The link between diet and breast cancer
Cancer is an insidious disease that affects just about every part of the body , including the breasts . The World Cancer Research Fund International indicates there were more than 2.26 million new cases of breast cancer in women in 2020 .
Women understandably want to learn what they can do to reduce their risk of developing breast cancer . One of the first considerations may be analyzing diet and determining if it is affecting breast cancer risk .
A variety of factors affect a woman ’ s risk for developing breast cancer , and certain lifestyle choices , including diet , can play a role . However , according to Healthline , the risk factors with the biggest impact include sex , age and genetics . Lifestyle can influence breast cancer risk but not at the same levels as genetic markers , family history , gender , or age . However , women interested in doing all they can to stay healthy may want to take a closer look at the foods and beverages that can adversely affect breast cancer risk .
Healthy food choices are linked to lower incidences of cancer and other conditions . Susan G . Komen states that eating plenty of fruits and vegetables may be linked to a lower risk of developing breast cancer . A pooled analysis of data from 20 studies found women who ate the most vegetables had a lower risk of estrogen receptor-negative breast cancer ( but not estrogen receptor-positive breast cancer ) compared to women who ate the least vegetables , according to a 2013 report published in the Journal of the National Cancer Institute . And it doesn ’ t really matter if produce is organic or not . According to the American Cancer Society , the benefits of eating fresh fruits and vegetables outweigh any health risks linked to pesticide residue .
The complex relationship between fat , sugar and cancer
Though a single food will not lead to higher breast cancer risk , overeating and putting on excess weight can increase risk . That is why it is essential to get plenty of exercise each week and monitor calorie consumption . While women who are in their reproductive years may not see as much breast cancer risk from being overweight or obese , after menopause , that risk increases , says Susan G . Komen . The risk is not directly related to fatty foods , however . The American Cancer Society says an examination of the amount of fat eaten by women in the United States found no link between fat and breast cancer risk .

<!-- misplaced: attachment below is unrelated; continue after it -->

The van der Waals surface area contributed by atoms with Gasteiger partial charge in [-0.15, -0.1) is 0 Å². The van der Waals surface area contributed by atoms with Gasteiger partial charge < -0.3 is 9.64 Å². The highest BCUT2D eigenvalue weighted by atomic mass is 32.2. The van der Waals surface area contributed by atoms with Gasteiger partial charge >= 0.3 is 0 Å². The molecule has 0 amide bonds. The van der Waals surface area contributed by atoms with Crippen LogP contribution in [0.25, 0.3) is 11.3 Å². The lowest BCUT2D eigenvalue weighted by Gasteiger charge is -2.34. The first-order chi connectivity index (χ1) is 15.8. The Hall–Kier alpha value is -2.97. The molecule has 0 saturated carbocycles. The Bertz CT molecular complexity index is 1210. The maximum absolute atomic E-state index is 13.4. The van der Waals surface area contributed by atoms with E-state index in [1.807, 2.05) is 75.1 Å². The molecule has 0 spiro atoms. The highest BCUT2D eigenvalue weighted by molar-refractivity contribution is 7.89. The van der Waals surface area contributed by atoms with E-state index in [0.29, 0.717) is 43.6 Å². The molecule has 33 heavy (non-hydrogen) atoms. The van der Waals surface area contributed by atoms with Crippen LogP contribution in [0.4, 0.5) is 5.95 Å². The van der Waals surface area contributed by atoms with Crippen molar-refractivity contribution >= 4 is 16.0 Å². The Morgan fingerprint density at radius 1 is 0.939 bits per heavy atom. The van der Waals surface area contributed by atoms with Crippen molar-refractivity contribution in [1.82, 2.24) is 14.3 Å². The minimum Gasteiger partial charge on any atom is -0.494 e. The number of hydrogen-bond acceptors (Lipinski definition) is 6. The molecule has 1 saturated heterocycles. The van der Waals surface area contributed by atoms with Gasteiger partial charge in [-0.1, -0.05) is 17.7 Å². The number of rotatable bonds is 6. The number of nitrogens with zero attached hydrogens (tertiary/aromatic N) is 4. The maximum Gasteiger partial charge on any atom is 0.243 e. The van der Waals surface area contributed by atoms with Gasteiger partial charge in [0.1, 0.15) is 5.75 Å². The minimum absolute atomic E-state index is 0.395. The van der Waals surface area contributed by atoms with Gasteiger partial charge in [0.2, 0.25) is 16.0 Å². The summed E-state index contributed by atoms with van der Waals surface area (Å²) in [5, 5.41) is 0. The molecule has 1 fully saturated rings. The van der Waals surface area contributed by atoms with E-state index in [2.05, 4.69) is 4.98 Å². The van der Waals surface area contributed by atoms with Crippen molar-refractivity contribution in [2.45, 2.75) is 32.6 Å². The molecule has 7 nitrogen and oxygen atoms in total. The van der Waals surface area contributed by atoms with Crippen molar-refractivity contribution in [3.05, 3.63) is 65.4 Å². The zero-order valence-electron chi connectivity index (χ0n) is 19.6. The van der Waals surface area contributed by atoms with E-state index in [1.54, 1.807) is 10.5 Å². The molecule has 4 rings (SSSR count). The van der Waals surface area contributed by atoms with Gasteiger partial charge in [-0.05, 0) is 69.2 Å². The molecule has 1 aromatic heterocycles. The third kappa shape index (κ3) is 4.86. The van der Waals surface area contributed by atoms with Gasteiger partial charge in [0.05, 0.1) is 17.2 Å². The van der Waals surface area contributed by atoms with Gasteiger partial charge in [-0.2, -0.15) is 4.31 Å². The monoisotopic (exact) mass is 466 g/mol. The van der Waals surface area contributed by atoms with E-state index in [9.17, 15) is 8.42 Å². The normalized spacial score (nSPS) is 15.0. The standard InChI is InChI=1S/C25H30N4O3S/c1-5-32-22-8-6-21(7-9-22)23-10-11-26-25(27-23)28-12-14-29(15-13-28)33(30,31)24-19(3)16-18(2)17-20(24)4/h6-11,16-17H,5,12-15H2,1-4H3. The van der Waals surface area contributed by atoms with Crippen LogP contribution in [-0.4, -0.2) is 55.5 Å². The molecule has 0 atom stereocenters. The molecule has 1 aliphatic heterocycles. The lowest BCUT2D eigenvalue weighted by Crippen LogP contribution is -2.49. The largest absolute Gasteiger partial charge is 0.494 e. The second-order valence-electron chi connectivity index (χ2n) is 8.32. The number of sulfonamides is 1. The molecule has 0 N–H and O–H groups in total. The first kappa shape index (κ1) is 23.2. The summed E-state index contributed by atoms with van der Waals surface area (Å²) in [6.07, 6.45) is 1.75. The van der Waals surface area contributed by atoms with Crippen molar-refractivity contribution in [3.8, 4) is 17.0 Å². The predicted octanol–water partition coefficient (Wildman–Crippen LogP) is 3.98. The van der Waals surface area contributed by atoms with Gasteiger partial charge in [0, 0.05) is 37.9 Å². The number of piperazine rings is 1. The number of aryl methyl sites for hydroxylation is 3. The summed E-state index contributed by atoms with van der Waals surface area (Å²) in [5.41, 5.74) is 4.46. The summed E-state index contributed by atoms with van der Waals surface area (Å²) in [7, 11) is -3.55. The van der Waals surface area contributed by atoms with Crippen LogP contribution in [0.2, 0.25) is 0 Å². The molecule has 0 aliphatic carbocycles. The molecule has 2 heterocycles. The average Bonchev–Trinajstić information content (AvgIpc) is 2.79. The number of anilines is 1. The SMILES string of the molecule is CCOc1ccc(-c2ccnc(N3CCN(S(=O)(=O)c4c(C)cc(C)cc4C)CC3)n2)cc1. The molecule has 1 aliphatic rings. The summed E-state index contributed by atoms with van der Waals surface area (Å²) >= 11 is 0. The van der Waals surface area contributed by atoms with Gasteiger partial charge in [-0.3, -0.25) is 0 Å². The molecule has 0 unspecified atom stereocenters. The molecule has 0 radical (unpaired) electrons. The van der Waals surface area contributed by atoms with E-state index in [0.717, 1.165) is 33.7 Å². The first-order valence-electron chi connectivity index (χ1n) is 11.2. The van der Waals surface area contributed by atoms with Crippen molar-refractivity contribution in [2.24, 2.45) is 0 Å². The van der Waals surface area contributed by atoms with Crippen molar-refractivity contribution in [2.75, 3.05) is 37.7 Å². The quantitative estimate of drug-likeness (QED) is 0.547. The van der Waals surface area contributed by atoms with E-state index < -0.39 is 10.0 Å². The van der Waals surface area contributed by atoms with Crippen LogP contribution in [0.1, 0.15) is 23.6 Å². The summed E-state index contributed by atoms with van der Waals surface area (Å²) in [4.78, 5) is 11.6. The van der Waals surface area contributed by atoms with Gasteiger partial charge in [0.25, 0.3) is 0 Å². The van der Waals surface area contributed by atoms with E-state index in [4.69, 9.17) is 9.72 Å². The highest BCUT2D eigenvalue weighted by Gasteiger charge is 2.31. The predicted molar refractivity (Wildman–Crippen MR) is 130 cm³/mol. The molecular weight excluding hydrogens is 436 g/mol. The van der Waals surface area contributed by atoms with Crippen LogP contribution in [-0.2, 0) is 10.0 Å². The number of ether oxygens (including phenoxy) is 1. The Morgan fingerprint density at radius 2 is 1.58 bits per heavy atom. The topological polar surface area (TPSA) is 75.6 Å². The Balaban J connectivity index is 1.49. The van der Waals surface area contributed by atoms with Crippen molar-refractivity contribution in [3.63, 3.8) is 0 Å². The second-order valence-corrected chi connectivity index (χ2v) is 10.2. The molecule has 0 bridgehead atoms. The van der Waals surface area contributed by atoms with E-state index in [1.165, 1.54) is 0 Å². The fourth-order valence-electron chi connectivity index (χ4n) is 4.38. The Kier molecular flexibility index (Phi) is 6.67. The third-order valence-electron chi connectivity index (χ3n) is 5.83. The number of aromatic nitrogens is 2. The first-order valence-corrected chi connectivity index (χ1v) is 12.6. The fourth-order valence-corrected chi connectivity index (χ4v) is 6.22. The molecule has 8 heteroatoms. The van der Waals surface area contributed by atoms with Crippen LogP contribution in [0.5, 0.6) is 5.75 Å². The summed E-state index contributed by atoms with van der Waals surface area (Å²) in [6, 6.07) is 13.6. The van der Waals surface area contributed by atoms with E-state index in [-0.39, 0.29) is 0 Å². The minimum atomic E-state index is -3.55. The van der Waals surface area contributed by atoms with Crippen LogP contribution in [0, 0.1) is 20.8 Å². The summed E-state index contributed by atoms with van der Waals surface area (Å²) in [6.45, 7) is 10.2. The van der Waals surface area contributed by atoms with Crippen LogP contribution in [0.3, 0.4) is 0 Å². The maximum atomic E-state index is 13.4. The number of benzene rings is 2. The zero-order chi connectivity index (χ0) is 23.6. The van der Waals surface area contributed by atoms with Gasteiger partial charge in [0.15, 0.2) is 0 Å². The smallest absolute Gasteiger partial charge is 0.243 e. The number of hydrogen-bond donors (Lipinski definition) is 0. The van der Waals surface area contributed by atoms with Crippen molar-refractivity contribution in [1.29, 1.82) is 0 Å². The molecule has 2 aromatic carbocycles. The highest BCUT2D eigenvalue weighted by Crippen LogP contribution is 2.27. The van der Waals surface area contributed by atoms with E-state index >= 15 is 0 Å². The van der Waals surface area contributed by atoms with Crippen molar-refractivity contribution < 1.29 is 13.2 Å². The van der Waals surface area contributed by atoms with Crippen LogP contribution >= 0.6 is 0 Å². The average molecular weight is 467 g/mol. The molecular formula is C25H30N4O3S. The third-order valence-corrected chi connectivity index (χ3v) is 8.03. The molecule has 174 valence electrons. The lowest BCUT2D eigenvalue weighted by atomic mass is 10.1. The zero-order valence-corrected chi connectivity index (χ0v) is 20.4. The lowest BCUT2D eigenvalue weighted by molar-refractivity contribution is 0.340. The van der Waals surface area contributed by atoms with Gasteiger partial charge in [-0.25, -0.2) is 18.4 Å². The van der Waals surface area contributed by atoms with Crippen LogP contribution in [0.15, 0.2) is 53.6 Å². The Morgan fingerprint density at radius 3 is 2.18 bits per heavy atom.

In addition , while consuming too much sugar may not be healthy in the long run , it ’ s a myth that “ sugar feeds cancer .” Eating sugar may lead to weight gain , which may increase the risk of breast cancer , says the ACS .
One component of diet that has been studied extensively is the effects of alcoholic beverages on breast cancer risk . Susan G . Komen reports that a pooled analysis of data from 53 studies found women who had two to three alcoholic drinks per day had a 20 percent higher risk of breast cancer compared to those who didn ’ t drink alcohol . Alcohol should be limited to one drink per day for the average woman , or none at all , if possible .
Diet is only one factor in the risk for developing breast cancer . While important , there are other components that increase risk by a more significant margin .
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